A man of conscience
And it begs the impossibly mind bending question, am I doing it because I want to do it or am I doing it to prove a point to myself. etc. And so on, et al.
I remember my graduation ceremony well, it was my family’s proudest day. We were the generation on straddling the time when university was still an achievement. Proud as Punch: P.A.P.
Years later I’d look back with a sense of alienation at photos of my long hair and apathetic squint.
This person I do not know, yet we’ve lived each other, through and through.
You remember this time now, but will you think about it
when there are only seconds left?
A conscious man is not a man of conscience.
I learned this the hard way in Istanbul, this lesson was tough. Groundhog class.
Everything comes in three.
That particular end of the week was quieter than he could remember in months. Jacob noticed the pacific December air as soon as he left the apartment on his way to a record shop, where in the stillness of a Sunday there was life in the city yet.
He’d made the acquaintance of a woman who he’d imagined he’d only ever read about and never meet, a Gertrude Stein type. Jacob was the traveler who became a regular and then the status of a regular became something more, with Julie. She’d told him that Hawtin was in town and was putting on a show at her Shop and that he was invited, he was one of the first to know.
As Jacob marched towards the Heart of Montmartre, Paris was a narrow, white sepulture. In the wake of violence the police patrolled the streets like lovers in arms.
The first time Jacob had met Salome she was a young girl. She’d let a room from him on her travels through Sydney, She was traveling with a friend and the two stayed with Jacob for a month. They’d taken an add for a single room and the first time they’d met, the two girls mistook his Australian hospitality for lecherousness. Between teaching him about petty theft and blue cheese, the girls taught Jacob about their home. And such are the wonders of Paris.
That night, the first since they’d been together, there was no premier screening. Charline Dupont lay in her bed, carelessly not-reading a book waiting for her boyfriend to come and join her. He was late.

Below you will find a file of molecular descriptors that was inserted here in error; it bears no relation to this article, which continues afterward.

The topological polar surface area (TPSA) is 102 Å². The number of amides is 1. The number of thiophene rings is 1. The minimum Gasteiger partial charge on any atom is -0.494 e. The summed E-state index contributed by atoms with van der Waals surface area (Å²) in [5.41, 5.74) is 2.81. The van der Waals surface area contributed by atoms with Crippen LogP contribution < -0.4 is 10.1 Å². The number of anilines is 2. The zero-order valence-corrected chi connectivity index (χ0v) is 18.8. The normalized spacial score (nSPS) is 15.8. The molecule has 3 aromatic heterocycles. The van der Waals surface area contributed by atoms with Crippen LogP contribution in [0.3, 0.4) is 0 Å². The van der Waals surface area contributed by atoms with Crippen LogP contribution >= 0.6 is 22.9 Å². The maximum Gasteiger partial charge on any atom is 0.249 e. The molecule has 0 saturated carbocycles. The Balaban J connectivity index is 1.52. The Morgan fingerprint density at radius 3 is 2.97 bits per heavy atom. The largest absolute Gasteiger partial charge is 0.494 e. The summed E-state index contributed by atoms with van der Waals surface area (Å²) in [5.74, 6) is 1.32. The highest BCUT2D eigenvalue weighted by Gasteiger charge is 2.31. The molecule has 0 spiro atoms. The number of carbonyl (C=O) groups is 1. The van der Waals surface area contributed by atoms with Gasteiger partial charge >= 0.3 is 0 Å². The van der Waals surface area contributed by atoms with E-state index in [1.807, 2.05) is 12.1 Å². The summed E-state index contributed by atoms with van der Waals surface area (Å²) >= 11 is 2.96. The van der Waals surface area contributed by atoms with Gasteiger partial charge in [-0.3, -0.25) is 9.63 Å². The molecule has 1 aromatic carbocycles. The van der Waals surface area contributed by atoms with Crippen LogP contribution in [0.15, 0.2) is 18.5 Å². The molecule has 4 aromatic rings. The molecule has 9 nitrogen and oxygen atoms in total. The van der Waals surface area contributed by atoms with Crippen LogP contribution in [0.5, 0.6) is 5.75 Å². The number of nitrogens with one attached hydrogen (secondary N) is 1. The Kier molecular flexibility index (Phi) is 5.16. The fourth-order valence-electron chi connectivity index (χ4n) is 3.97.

A shared love of cinema had become their ritual end to the night. The only rule: neither mustn’t have seen the film before. It was his job to pick the movie before starting the process of rejection, there wasn’t a movie she hadn’t seen and she never missed a new release no matter her schedule at the shop. Eventually they would find a title.
Routine is the sibling of boredom, and the ancestor of contempt, and forgiveness can be given where permission can not. Tomorrow he would leave, there would be no encore. His peregrination had come to an end, punctuated by the irrevocable fact that their relationship had been damaged. Foolish mistakes had driven a stake between them and pride now kept them apart. Right through to the end, their relationship had followed script of a B-grade romance — immoderate joy coupled with tacky and predictable mistakes. Like something they would have watched, and laughed at together, before eventually falling asleep.
They would say to strangers what they couldn’t say to each other. The unbridgeable silence eventually leading to his departure.
In retrospect, he would punish himself for his impetuous decision until his youth retreated and his face became slack. She didn’t know it yet, but she would suffer silently until time made the memories black and white: The bad forgotten and their love placed on her mind’s dais. They lay together for what he knew to be the final time, his open palm replete with the sadness of her ignorant touch.
He looks around the room at her objects collected over half a lifetime from various markets, second hand shops, and the kicks and knacks sent by her friends. She was a avid taxidermist.
As he pulled the shattered pieces of of a boiled egg stuck in the perforated plug at the bottom of the kitchen sink, the one that lets the water pass but stops the food-shit from falling into the hole, he realized that she helped him enjoy the mundane things in life.
What he couldn’t see then became clear to him now. He stopped, epiphanous, and thought that life is a series of uninteresting moments, to eat, to clean, to work and to rest is to live. This had become his life. She helped him punctuate the everyday with moments of rapacious sex and joyous laughter. And now that was gone.